The government has an implemented an effective and comprehensive response to all forms of modern slavery, with effective emergency and long-term reintegration victim support services, a strong criminal justice framework, high levels of coordination and collaboration, measures to address all forms of vulnerability, and strong government procurement policies and legislation to ensure that slavery is not present in business supply chains. There is no evidence of criminalisation or deportation of victims.

Government response rating: AA

Numerical range: 53 to 58

The general characteristics of a country that has received a rating of AA are as follows:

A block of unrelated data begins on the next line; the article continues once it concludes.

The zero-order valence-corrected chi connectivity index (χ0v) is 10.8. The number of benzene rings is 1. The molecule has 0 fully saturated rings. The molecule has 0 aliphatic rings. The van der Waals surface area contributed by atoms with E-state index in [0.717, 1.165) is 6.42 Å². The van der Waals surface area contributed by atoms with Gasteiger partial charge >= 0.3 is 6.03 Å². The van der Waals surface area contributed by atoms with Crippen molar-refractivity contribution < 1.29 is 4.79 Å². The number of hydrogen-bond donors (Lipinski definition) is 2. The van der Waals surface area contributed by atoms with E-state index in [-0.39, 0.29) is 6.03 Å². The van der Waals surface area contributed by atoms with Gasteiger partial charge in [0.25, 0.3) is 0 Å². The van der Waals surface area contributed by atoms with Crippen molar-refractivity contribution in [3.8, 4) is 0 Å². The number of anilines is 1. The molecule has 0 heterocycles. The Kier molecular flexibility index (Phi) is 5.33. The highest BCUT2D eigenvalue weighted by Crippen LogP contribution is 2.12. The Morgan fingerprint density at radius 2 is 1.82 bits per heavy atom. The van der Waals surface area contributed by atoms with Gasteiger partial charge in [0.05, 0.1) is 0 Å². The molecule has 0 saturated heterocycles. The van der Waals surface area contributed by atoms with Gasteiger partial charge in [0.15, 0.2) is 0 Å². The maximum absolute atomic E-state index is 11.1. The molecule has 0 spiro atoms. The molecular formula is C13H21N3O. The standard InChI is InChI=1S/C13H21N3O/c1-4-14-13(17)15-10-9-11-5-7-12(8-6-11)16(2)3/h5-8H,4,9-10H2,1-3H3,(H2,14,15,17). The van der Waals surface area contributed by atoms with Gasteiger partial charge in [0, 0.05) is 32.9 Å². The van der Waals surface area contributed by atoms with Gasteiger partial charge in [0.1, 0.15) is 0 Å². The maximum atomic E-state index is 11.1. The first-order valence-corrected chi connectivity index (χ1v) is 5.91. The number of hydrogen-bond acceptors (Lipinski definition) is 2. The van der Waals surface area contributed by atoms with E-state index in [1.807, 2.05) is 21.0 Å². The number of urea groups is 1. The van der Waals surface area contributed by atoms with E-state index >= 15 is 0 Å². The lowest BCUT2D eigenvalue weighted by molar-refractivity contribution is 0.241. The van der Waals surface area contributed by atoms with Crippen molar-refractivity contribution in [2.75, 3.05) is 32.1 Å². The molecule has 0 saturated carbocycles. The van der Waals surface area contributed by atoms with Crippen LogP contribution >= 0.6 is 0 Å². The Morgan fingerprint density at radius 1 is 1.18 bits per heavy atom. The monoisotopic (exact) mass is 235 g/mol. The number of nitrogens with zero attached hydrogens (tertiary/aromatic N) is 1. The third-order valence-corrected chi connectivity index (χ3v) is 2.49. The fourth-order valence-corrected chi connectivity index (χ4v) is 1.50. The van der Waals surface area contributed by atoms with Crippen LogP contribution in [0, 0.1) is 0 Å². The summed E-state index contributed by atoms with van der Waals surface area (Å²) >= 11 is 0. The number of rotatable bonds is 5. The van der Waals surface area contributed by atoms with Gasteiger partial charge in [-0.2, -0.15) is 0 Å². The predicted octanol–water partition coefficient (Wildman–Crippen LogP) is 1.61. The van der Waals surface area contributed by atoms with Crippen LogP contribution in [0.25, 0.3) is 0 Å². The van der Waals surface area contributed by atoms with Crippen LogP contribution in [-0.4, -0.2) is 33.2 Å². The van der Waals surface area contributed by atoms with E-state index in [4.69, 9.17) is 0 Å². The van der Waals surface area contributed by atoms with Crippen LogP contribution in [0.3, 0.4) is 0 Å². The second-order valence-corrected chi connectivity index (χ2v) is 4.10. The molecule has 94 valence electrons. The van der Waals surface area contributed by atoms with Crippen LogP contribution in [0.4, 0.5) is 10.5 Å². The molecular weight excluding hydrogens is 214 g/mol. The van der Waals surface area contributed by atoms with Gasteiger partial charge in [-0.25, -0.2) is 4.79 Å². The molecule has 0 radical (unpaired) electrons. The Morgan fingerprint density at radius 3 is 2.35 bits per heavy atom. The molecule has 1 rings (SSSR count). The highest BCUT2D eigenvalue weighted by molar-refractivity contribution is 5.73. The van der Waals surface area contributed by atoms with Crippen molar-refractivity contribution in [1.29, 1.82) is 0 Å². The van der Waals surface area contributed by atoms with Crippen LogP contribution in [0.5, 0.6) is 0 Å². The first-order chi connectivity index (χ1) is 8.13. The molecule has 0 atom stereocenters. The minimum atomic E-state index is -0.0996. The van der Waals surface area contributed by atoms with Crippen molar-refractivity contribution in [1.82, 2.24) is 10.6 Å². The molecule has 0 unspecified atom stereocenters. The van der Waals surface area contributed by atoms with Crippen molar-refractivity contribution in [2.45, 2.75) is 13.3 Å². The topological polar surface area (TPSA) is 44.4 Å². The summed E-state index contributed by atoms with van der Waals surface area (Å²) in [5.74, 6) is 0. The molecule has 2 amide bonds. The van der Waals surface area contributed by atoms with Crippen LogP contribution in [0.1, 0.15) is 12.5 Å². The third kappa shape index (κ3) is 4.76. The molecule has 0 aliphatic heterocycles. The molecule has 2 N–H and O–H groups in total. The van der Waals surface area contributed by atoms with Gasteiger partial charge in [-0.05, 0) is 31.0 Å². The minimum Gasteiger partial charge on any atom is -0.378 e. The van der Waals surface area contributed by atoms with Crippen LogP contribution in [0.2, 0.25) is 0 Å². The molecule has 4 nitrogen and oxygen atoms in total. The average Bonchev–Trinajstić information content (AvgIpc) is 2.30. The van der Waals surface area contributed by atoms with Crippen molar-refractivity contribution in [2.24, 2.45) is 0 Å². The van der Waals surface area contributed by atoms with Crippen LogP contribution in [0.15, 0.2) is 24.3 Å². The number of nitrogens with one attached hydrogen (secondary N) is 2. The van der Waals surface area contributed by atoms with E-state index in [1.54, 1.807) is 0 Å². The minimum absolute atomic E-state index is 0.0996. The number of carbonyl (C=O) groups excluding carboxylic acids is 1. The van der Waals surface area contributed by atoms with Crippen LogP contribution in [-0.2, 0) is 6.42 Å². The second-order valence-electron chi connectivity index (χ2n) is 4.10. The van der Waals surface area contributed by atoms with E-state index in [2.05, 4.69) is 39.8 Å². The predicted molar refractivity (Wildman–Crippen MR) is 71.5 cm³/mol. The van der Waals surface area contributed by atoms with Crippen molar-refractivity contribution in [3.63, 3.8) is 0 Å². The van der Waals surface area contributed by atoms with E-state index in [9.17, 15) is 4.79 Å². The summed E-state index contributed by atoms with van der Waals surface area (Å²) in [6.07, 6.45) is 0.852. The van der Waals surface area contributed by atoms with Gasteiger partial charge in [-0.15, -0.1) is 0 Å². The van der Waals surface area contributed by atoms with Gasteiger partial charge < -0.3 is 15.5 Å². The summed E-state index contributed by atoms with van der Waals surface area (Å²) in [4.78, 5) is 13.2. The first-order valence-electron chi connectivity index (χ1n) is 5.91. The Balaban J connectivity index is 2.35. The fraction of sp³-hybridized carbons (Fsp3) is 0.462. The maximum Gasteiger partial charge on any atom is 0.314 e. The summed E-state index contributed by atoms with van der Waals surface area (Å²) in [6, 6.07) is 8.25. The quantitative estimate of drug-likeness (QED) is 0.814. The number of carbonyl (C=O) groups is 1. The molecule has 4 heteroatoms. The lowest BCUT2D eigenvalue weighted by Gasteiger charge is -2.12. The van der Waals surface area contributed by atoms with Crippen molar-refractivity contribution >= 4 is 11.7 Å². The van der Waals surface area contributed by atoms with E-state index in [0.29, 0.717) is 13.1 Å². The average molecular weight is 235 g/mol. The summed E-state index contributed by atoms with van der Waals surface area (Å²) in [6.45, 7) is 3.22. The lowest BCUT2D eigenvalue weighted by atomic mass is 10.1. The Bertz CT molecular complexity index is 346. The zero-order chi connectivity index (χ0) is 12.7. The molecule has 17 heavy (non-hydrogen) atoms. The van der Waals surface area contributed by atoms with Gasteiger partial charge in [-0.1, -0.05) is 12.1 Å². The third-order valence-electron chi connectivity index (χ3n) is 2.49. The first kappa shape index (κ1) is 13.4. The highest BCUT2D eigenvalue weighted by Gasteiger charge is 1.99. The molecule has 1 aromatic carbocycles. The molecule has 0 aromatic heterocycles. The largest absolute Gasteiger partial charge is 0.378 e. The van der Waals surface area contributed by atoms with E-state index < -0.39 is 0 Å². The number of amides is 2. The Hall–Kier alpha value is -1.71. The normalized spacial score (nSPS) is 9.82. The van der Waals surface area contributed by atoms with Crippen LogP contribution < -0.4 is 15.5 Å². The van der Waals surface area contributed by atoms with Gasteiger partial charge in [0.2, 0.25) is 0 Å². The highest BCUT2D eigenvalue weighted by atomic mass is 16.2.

The government has implemented a comprehensive response to most forms of modern slavery, with strong victim support services, a robust criminal justice framework, demonstrated coordination and collaboration, measures to address vulnerability, and government procurement guidelines and/or supply chain policies or legislation to ensure that slavery is not present in business supply chains.

Government response rating: A

Numerical range: 47 to 52

The general characteristics of a country that has received a rating of A are as follows:
The government has implemented key components of a holistic response to some forms of modern slavery, with strong victim support services, a strong criminal justice framework, demonstrated coordination and collaboration, measures to address vulnerability, and may have taken action to ensure that government procurement policies do not encourage slavery.

Government response rating: BBB

Numerical range: 41 to 46